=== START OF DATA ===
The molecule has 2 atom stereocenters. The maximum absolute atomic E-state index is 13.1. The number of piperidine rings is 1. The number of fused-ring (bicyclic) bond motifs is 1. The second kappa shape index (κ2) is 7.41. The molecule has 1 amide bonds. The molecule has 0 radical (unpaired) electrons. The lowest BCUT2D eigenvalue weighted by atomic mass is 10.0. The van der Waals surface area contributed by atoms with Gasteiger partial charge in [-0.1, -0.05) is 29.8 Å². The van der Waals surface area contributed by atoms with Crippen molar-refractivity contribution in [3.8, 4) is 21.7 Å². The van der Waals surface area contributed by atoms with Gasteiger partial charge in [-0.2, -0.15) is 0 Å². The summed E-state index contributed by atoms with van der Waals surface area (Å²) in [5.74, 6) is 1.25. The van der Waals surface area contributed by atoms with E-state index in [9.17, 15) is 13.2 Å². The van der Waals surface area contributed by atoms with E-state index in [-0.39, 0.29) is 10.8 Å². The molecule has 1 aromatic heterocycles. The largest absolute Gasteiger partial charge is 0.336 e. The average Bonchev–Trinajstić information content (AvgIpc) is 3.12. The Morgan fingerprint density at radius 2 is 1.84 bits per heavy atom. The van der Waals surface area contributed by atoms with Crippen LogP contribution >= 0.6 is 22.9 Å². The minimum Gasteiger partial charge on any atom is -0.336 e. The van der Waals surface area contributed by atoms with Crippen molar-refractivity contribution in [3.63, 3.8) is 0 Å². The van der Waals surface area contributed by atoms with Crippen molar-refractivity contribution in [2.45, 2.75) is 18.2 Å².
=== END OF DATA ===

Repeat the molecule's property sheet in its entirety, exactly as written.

The molecule has 2 atom stereocenters. The maximum absolute atomic E-state index is 13.1. The number of piperidine rings is 1. The number of fused-ring (bicyclic) bond motifs is 1. The second kappa shape index (κ2) is 7.41. The molecule has 1 amide bonds. The molecule has 0 radical (unpaired) electrons. The lowest BCUT2D eigenvalue weighted by atomic mass is 10.0. The van der Waals surface area contributed by atoms with Gasteiger partial charge in [-0.1, -0.05) is 29.8 Å². The van der Waals surface area contributed by atoms with Crippen molar-refractivity contribution in [3.8, 4) is 21.7 Å². The van der Waals surface area contributed by atoms with Gasteiger partial charge in [-0.2, -0.15) is 0 Å². The summed E-state index contributed by atoms with van der Waals surface area (Å²) in [5.74, 6) is 1.25. The van der Waals surface area contributed by atoms with E-state index in [9.17, 15) is 13.2 Å². The van der Waals surface area contributed by atoms with E-state index in [-0.39, 0.29) is 10.8 Å². The molecule has 1 aromatic heterocycles. The largest absolute Gasteiger partial charge is 0.336 e. The average Bonchev–Trinajstić information content (AvgIpc) is 3.12. The Morgan fingerprint density at radius 2 is 1.84 bits per heavy atom. The van der Waals surface area contributed by atoms with Crippen LogP contribution >= 0.6 is 22.9 Å². The minimum Gasteiger partial charge on any atom is -0.336 e. The van der Waals surface area contributed by atoms with Crippen molar-refractivity contribution in [3.63, 3.8) is 0 Å². The van der Waals surface area contributed by atoms with Crippen molar-refractivity contribution in [2.45, 2.75) is 18.2 Å².